• 3. This is extremely field specific. In mathematics authors generally go alphabetically. In biology the person who did most of the lab work generally goes first, the person who did most of the analysis (if there is one) generally goes second, the first author's boss goes last, and everyone else goes in the middle. Sometimes you have awkward things where the first two or three authors get marked as "co-first-authors", where they did roughly equal amounts but someone has to go first. And so forth. In many arts/humanities subjects almost all papers are single-author so they haven't really worked this out yet. For most other fields I'm not familiar with the conventions.

  • 5. My limited prior experience of peer-review has been frustratingly slow but otherwise broadly positive. Our paper was definitely better after peer review than it was before, and I expect this to be generally true and good. Stephan Guyenet had some recent comments on this that got linked by Slate Star Codex.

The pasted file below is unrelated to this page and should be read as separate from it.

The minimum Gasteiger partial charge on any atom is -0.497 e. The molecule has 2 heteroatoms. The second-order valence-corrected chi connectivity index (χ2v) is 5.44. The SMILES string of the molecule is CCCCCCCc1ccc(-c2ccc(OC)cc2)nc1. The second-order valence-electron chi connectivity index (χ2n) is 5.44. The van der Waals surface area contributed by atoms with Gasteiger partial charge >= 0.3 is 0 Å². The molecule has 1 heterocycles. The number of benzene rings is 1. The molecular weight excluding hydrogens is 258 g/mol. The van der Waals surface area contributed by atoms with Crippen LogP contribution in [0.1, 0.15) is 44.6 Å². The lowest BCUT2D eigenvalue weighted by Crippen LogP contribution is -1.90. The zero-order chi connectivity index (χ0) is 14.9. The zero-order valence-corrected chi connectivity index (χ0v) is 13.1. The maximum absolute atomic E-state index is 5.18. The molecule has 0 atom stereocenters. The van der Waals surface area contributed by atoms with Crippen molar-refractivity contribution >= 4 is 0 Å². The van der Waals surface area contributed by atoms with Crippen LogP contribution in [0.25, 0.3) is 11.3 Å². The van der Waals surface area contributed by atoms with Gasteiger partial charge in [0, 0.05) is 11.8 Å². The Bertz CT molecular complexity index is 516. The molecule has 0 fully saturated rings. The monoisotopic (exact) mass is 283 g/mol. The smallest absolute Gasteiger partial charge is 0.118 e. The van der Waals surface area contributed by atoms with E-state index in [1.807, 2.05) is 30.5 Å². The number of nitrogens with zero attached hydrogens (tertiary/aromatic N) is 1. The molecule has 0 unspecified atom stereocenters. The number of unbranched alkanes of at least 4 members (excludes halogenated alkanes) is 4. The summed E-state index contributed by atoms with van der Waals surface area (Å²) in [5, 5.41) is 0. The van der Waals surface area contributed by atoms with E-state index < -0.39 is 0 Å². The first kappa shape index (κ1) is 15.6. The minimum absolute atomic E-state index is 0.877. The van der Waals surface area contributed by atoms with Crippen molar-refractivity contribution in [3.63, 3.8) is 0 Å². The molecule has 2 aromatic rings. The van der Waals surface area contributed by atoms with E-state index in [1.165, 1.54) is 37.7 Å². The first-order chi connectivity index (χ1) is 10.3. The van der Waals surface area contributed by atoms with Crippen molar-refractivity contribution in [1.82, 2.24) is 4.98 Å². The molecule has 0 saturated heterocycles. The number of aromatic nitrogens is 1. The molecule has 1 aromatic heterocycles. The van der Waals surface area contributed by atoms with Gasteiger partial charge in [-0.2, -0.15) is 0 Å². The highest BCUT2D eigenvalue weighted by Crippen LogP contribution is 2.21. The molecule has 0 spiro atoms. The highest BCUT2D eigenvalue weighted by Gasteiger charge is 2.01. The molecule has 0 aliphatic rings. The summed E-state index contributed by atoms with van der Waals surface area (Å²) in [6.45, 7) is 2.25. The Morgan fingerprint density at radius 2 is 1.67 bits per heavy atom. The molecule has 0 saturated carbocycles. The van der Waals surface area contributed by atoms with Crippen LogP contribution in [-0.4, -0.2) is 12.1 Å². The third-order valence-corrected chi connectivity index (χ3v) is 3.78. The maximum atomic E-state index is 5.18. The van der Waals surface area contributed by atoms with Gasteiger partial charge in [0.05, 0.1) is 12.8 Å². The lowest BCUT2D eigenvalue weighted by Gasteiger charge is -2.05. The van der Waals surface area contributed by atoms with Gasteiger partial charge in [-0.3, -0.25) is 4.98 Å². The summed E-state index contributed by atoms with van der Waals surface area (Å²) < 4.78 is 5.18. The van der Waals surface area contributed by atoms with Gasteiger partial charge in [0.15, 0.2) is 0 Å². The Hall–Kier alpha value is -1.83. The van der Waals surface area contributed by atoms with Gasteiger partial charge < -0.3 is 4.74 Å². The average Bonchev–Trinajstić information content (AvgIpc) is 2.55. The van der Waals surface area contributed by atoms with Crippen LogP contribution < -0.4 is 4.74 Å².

• 6. As others here have pointed out, I think it's generally the other way around.

  • 7. Contrary (or possibly just less diplomatically than?) to Richard_Kennaway, I think the situation here is exactly as terrible as you describe. I consider the major journal publishers to be parasites of the lowest order. But! This does not necessarily apply to the editors who work for those companies, many of whom do useful work.

  • 8. How much preprints substitute for papers varies hugely by field. Physics is an outlier. In biology it's becoming increasingly common but is still far from universal (but at least most of the important journals accept preprints). In other fields it's much rarer, and in some fields the best journals won't take your paper if you preprinted it first (though I think/hope this is dying out?).